|The south temperate and Antarctic ascidian Corella eumyota reported in two harbours in north-western France|Lambert, G. (2004). The south temperate and Antarctic ascidian Corella eumyota reported in two harbours in north-western France. J. Mar. Biol. Ass. U.K. 84(1): 239-241. hdl.handle.net/10.1017/S0025315404009105h
In: Journal of the Marine Biological Association of the United Kingdom. Cambridge University Press/Marine Biological Association of the United Kingdom: Cambridge. ISSN 0025-3154, more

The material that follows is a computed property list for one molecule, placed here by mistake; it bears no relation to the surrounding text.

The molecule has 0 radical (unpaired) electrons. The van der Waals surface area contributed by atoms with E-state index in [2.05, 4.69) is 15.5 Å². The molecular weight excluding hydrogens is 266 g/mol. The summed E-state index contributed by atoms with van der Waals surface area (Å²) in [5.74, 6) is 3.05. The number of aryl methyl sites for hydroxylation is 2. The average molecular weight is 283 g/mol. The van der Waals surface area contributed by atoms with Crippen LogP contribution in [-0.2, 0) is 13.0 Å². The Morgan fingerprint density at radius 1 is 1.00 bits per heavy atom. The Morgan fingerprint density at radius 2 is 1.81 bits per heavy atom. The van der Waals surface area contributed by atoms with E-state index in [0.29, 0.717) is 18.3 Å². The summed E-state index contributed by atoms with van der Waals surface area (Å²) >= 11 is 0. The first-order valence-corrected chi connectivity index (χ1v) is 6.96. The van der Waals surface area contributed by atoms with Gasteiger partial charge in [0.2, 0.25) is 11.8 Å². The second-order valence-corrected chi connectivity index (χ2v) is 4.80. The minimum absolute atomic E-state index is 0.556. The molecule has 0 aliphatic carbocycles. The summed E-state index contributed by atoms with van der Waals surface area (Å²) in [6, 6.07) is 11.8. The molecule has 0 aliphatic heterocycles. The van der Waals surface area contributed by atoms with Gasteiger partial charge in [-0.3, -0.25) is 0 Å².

In July 2002 the southern hemisphere ascidian Corella eumyota was detected in the northern hemisphere for the first time, attached to floating docks in two harbours in north-western France: Perros-Guirec and Camaret-sur-Mer. Most individuals in the large clumps of tightly packed aggregations contained a clutch of brooded embryos in the atrial cavity, resting on the posterolateral epithelium overlying the ovotestis very close to the openings of the sperm duct and oviduct which are immediately adjacent to each other on the surface of the ovotestis, a morphological peculiarity not previously reported. These openings are far from the atrial siphon; it is possible that the species routinely self-fertilizes. The larvae are retained after hatching until they are competent to settle, resulting in a very short free-swimming larval period, limited dispersal, and a tendency for the larvae immediately after release to settle on the parent tunic or adjacent adults. It is hypothesized that individuals attached to some type of hard substrate were transported anthropogenically to France. Because the two harbours in which these nonindigenous ascidians were living are small, they probably represent secondary sites of invasion into France; the primary sites have not yet been identified.